Army veteran Brian Seguin, of Everett, holds a candle at a vigil outside the Snohomish County Courthouse in Everett on Thursday in remembrance of deaths this year within the area’s homeless population. The annual vigil had a special emphasis on homeless veterans and the difficulties they face. (Ian Terry / The Herald)

Army veteran Brian Seguin, of Everett, holds a candle at a vigil outside the Snohomish County Courthouse in Everett on Thursday in remembrance of deaths this year within the area’s homeless population. The annual vigil had a special emphasis on homeless veterans and the difficulties they face. (Ian Terry / The Herald)

Candles flicker, bells chime for 22 who died on our streets

Homelessness in Snohomish County has soared by 65 percent in the past two years. Many are veterans.

EVERETT — On the longest night of the year, dozens of people stood vigil for homeless men and women who have died this year in Snohomish County.

Twenty-two names were read aloud by candlelight Thursday outside the Snohomish County Courthouse on Rockefeller Avenue, in front of a crowd of more than 70 people. The flames of their candles fought to keep burning against icy gusts of wind.

Rebecca Sumner, a pastor at the church Our Common Table, opened the Homeless Persons’ Memorial Day event with a prayer.

“You have made it clear, through the scriptures of many faiths, that these are not your desires for human beings,” she prayed. “We celebrate every good gift they gave us.”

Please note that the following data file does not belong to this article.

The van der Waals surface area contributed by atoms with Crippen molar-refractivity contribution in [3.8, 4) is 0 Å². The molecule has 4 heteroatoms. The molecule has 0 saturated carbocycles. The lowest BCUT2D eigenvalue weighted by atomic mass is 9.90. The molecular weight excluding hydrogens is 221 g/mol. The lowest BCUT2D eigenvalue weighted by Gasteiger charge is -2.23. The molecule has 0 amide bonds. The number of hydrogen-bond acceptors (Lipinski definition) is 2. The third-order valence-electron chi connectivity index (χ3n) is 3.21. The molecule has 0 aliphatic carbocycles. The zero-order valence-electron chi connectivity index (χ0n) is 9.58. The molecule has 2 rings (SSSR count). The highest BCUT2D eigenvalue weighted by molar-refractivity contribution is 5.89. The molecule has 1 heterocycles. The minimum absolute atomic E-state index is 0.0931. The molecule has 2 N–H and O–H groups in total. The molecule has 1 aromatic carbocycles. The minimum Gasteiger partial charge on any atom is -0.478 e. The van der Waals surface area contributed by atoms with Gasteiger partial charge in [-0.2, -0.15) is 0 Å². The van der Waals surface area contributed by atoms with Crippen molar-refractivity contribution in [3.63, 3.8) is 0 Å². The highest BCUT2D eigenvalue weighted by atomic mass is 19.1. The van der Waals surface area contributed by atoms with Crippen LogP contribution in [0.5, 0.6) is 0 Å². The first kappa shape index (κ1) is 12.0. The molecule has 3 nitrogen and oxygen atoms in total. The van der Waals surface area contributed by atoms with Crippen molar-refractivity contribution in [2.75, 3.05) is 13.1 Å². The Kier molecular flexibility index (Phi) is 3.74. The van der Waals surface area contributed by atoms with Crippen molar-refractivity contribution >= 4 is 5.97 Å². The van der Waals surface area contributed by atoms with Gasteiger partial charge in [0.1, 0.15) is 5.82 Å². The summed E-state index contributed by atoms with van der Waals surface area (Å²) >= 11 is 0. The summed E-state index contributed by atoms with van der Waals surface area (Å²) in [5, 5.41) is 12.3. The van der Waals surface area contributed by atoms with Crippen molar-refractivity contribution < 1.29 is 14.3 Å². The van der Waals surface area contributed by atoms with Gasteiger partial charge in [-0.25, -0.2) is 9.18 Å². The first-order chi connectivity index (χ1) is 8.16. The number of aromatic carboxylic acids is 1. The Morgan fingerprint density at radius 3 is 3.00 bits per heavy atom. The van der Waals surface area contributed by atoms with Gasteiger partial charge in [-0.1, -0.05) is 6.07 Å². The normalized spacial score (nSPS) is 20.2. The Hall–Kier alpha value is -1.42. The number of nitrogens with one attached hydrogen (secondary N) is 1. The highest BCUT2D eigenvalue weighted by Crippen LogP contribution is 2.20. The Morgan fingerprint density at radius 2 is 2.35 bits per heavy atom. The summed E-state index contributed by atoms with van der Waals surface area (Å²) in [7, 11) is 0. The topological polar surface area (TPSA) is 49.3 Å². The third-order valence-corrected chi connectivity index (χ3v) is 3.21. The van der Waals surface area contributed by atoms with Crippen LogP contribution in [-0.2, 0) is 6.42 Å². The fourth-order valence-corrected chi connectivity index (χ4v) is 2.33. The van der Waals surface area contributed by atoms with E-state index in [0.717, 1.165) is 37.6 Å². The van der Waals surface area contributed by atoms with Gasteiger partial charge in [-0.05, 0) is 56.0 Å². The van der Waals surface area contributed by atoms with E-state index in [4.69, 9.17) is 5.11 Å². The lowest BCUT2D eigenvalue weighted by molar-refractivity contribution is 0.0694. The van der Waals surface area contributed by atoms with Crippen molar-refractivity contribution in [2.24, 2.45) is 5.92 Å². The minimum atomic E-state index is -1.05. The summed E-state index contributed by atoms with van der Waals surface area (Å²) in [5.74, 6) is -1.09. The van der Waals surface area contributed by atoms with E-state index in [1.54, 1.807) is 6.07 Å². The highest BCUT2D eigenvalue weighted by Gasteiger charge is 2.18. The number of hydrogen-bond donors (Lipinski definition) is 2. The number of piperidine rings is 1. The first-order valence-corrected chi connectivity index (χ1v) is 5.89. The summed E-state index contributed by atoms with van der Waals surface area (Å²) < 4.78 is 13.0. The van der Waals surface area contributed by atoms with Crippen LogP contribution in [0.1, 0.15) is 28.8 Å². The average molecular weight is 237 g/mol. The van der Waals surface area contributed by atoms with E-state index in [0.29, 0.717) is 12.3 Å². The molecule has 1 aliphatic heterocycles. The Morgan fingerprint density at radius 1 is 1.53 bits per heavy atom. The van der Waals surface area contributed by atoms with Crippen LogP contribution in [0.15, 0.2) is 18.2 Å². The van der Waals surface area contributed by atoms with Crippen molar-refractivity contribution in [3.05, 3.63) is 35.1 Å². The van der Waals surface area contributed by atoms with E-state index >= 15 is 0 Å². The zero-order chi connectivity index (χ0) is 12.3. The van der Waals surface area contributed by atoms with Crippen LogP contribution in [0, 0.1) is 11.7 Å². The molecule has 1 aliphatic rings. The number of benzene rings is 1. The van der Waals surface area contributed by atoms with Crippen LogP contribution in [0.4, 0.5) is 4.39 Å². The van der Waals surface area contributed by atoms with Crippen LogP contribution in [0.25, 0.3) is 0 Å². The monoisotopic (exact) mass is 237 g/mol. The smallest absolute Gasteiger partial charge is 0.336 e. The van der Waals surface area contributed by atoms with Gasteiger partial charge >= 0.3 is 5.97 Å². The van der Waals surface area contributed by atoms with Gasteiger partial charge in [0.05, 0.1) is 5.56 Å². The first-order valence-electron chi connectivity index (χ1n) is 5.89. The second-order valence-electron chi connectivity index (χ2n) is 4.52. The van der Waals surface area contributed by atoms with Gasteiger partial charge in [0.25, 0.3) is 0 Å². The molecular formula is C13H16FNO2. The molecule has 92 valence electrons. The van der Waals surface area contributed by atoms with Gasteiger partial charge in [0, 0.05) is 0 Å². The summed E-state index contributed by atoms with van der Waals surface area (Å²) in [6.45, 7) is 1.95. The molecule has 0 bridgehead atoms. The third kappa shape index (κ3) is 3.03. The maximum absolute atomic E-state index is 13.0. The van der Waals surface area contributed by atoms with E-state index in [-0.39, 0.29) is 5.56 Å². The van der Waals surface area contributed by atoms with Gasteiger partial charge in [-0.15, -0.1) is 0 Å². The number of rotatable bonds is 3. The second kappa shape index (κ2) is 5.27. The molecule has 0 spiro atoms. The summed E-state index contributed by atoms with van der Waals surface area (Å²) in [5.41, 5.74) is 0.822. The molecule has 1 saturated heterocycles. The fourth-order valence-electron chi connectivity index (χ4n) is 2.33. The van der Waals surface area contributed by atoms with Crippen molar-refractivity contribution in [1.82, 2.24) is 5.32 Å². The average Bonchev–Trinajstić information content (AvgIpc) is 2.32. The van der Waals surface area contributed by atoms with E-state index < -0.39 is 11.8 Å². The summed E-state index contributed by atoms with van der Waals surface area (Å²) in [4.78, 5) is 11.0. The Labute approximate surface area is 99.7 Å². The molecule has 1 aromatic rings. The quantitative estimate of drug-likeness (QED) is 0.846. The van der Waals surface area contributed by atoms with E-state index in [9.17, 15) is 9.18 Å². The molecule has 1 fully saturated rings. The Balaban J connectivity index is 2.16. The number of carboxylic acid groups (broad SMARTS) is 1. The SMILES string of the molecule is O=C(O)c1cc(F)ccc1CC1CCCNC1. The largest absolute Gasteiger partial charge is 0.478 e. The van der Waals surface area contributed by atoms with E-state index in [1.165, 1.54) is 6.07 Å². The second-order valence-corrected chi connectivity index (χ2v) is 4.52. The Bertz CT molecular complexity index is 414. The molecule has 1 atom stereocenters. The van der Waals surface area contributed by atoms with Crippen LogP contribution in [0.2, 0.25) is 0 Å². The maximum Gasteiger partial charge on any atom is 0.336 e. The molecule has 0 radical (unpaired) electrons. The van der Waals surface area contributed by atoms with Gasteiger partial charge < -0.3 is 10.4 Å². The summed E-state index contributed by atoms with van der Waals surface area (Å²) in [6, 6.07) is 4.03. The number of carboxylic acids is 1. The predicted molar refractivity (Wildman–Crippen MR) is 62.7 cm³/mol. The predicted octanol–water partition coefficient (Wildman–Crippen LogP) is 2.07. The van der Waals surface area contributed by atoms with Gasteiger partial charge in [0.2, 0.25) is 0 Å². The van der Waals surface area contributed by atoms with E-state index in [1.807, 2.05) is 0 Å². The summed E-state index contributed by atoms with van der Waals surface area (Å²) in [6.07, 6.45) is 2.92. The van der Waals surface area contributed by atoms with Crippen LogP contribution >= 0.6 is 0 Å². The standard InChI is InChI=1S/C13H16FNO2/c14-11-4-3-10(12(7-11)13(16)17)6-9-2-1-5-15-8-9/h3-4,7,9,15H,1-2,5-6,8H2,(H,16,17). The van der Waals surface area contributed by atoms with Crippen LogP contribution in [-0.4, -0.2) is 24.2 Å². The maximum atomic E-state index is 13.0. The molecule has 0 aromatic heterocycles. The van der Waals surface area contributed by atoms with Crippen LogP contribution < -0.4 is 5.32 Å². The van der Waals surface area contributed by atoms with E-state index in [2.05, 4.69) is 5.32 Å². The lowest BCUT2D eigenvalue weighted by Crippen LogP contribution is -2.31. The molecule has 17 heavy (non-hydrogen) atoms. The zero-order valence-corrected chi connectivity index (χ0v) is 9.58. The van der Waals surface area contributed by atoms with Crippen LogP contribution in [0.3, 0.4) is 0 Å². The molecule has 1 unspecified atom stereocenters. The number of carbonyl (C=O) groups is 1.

Homelessness has soared by 65 percent in the past two years in the Snohomish County, according to an survey carried out each winter by volunteers.

Most of those on the streets locally point to substance use, job loss or a family crisis as the main reason they lost their home. A surge in opiate abuse — prescription pills and heroin — has plagued vulnerable people with overdoses, addiction and the crimes that are a societal side effect.

Earlier this year, an annual survey found 515 people were living without shelter in the county, sleeping in cars, in camps, on sidewalks, or wherever they can unroll a sleeping bag. Forty-four of those were veterans. And homeless veterans were the focus of this year’s vigil. A bell rang after each name of the dead was read aloud. Four were veterans: two Marines, one Navy sailor, one Army soldier.

Another 551 people were counted living in emergency shelters or transitional housing as of this year. Their ages ranged from days old to those in their late 70s.

Shannon Gaule, a reintegration worker for homeless veterans at Workforce, spoke about her frustrations in trying to get people care about those without homes.

“I’m kind of angry. I’m sad,” she said. “Sometimes I feel really overwhelmed with the work that we’re doing. It’s definitely going to take all of us.”

She told the story of a man she’d interviewed outside of a library earlier this year, a gentle giant named Brett. He told her how painful it was when people looked at him like he was beneath them. Right then a woman walked by and sneered at him, she said. He started to cry. Life on the streets had left him with poor treatment for a skin condition. He died from it.

“Homelessness had everything to do with why he is now gone,” she said.

His name was not read aloud Thursday night. Gaule wondered if it was because he died in a hospital, instead of literally out in the cold. She recalled a message he kept repeating throughout their talk.

“We are people,” he told her. “We are still people.”

Caleb Hutton: 425-339-3454; chutton@heraldnet.com. Twitter: @snocaleb.

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